The Taste of the Wadden is salty. Fish, shellfish and edible marsh plants, but also various meats and vegetables get their characteristic flavours from the Wadden Sea World Heritage Site. But that doesn't mean everything is salty. The salt is mainly a flavour enhancer that gives all the natural ingredients from the Wadden area that extra boost of flavour. Come and sample the Taste of the Wadden from farmers, fishermen, in a tea garden or from one of the many chefs who cook with a discerning eye for nature.
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The Wadden is a wonderful area for chefs and foodies where nature provides the most fabulous flavours. The locals have been adding their own creative mixes to recipes for years. And they still do. Many places along the coast and on the islands are now experimenting with cultivating salt-tolerant plants. A climate-change solution not just for the area but for deltas all around the world. Producing and preparing food in and near a natural UNESCO World Heritage Site does have its obligations.
Do you love honest food? Organic, local and with the smallest possible ‘foodprint’. Then the Wadden area is the place for you. And it's not only the restaurants that love to see you coming; many farmers are happy to let you tag along on their sustainable food journey. You can find them via one of the food routes on this website. Fun to discover, great to taste.
Another way to discover the Taste of the Wadden is to take a walk with a Wadden connoisseur. Join sustainable fishermen and see how they catch their fish, most often using traditional techniques. Every season has its species with its own flavour and preparation method. Fish is often smoked so it can be enjoyed longer. It's not just the composition of the brine that gives the smoked fish its flavour; the type of wood used in the smoking process and the added herbs also determine the final result.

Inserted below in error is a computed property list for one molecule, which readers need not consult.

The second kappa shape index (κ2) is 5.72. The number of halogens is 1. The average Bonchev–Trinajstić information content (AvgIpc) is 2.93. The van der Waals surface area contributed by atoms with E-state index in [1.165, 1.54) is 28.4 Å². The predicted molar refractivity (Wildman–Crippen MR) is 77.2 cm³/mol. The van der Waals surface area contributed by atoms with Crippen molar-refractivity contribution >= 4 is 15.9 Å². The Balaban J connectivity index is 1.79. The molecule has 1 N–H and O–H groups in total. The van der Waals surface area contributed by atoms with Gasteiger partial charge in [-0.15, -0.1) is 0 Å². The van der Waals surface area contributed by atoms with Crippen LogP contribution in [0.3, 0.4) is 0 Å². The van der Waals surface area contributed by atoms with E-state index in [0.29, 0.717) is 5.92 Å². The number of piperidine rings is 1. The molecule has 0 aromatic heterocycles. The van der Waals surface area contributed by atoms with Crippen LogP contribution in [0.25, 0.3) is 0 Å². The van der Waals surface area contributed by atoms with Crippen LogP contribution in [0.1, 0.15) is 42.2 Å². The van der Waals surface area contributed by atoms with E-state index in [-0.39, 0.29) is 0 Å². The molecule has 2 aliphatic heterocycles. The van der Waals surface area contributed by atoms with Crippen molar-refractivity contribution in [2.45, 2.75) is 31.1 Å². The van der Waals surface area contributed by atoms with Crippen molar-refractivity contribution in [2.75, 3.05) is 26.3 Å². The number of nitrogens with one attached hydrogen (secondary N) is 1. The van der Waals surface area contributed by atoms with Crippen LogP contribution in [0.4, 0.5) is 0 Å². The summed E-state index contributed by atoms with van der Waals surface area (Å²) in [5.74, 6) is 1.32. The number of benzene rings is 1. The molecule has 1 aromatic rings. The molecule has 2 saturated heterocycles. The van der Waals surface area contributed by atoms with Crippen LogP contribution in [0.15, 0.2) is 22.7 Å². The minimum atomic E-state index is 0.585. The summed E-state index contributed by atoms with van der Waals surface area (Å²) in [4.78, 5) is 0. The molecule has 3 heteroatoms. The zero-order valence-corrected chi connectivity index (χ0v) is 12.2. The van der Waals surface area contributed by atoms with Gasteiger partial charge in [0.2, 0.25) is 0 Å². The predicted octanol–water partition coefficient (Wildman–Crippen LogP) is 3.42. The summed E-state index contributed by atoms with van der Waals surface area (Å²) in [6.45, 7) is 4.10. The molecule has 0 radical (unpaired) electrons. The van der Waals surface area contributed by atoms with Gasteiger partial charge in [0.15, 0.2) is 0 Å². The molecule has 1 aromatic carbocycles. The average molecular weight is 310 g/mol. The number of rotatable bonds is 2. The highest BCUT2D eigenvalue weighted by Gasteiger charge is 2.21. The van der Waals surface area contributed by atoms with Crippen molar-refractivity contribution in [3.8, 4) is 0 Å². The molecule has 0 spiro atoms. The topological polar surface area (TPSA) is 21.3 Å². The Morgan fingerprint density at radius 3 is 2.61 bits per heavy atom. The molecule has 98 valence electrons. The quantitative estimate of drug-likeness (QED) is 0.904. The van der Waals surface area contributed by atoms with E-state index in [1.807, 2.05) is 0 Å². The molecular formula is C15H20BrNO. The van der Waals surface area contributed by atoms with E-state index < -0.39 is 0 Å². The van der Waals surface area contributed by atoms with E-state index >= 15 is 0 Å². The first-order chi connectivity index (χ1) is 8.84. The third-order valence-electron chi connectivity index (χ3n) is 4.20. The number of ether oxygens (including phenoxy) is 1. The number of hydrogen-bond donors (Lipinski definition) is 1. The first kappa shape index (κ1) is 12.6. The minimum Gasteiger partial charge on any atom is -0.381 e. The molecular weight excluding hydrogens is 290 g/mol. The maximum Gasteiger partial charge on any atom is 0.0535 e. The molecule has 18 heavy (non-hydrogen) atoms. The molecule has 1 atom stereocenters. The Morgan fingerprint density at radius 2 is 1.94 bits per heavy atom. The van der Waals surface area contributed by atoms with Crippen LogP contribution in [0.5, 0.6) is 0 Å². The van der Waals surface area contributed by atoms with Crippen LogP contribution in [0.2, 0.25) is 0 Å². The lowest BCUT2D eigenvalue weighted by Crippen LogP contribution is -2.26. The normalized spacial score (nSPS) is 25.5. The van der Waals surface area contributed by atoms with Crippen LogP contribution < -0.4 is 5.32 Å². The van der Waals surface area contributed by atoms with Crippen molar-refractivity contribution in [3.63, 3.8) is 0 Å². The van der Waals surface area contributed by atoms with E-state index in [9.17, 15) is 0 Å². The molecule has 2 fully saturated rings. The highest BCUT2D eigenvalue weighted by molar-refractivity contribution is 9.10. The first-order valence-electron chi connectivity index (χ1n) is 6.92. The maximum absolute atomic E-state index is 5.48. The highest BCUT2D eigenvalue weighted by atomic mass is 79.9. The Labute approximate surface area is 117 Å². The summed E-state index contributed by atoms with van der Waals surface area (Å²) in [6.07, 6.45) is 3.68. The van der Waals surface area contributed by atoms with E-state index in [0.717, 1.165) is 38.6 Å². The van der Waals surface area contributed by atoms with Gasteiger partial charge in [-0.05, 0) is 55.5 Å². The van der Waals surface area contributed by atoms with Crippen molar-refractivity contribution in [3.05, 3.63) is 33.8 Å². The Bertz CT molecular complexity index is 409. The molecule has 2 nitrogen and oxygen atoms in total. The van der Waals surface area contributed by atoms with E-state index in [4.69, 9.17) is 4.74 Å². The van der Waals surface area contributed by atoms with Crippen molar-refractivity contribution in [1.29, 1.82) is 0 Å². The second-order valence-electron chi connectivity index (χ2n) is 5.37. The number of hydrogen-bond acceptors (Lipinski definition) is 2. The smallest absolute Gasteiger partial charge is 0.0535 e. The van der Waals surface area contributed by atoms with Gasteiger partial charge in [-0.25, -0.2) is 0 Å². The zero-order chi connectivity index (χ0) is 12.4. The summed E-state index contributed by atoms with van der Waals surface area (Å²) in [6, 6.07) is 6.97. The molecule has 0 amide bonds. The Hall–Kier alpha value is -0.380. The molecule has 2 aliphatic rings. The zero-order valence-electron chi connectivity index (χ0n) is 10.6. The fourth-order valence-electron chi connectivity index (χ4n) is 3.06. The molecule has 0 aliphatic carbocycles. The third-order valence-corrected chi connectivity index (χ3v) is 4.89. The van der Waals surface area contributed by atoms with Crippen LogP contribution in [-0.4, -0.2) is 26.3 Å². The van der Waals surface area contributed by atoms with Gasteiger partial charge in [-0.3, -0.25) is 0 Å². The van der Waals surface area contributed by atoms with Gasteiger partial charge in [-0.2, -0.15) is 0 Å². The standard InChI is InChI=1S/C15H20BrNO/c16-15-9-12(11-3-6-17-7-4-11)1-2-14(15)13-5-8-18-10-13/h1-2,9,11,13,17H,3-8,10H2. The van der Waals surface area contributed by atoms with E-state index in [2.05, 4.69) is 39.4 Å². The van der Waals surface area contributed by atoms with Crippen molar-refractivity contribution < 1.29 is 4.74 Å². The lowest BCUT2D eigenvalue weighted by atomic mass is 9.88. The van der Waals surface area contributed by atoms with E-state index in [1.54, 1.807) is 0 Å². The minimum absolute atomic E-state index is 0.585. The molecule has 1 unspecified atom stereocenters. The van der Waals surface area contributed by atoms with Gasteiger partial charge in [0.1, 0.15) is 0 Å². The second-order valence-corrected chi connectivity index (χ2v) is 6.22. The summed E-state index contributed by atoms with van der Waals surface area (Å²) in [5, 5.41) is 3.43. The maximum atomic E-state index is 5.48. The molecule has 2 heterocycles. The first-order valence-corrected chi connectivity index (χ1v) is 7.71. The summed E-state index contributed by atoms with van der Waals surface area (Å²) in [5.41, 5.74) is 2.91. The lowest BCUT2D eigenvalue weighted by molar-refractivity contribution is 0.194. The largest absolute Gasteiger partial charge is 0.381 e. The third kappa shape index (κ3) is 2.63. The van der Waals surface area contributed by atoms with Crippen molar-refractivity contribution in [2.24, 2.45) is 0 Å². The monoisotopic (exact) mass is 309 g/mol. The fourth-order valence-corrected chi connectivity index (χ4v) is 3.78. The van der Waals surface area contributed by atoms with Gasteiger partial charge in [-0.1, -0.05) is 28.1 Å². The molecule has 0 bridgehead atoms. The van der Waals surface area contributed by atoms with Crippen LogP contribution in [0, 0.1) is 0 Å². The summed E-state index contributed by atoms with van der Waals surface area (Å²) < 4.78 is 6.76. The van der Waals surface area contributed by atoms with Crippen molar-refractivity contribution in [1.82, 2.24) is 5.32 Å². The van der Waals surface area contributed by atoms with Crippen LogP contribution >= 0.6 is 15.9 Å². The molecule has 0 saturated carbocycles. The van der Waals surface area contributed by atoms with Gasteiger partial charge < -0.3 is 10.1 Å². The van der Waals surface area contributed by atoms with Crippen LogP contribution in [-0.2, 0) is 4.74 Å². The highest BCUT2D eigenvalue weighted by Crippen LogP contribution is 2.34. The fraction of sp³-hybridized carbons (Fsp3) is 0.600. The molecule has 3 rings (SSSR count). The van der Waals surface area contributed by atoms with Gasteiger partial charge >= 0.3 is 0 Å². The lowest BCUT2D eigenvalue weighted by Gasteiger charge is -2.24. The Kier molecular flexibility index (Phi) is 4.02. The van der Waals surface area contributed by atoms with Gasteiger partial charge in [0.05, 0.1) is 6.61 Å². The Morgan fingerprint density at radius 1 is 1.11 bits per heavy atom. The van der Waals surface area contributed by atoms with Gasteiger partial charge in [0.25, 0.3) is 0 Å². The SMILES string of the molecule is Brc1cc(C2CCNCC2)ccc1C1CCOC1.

Fishing is not just for the sea. Why not try 'fishing' for Japanese oysters and mussels on the edges of the Wad? Taste them fresh from the bottom of the Wadden on an excursion with a Wadden guide or collect them and take them home to prepare a delicious dinner.
Heavy clay and wet marsh
Despite the risk of flooding, the Wadden area has been inhabited for a long time; proof of its fertile soil. The sedimentation of fertile clay after each tide has formed the coastal landscape where crops have been cultivated and cattle raised since the days of the terps and mounds. The construction of the dikes helped to increase agriculture. It was said that the fields in Groningen, the Graanrepubliek in particular, were so long you could see the curves of the planet in them. But the tides seem to have turned. The Wadden coast is still feeding part of the world's population with its milk and potatoes but the continuing increase in profits is being replaced with more farming in tune with nature.
This is also true of the lamb and mutton from the Wadden area. Texel is known for it, but sheep farmers can be found all over the Wadden. Sheep are the main grazers on the Wadden sea dike and sheep and lambs also graze in the polders and marshes of the other islands. The best time to eat lamb - contrary to popular belief - is not during early spring but from the summer on, when the lambs have been grazing outdoors for at least 100 days. Visit one of the many farm shops in the Wadden that are open year round and taste the sheep's milk cheese.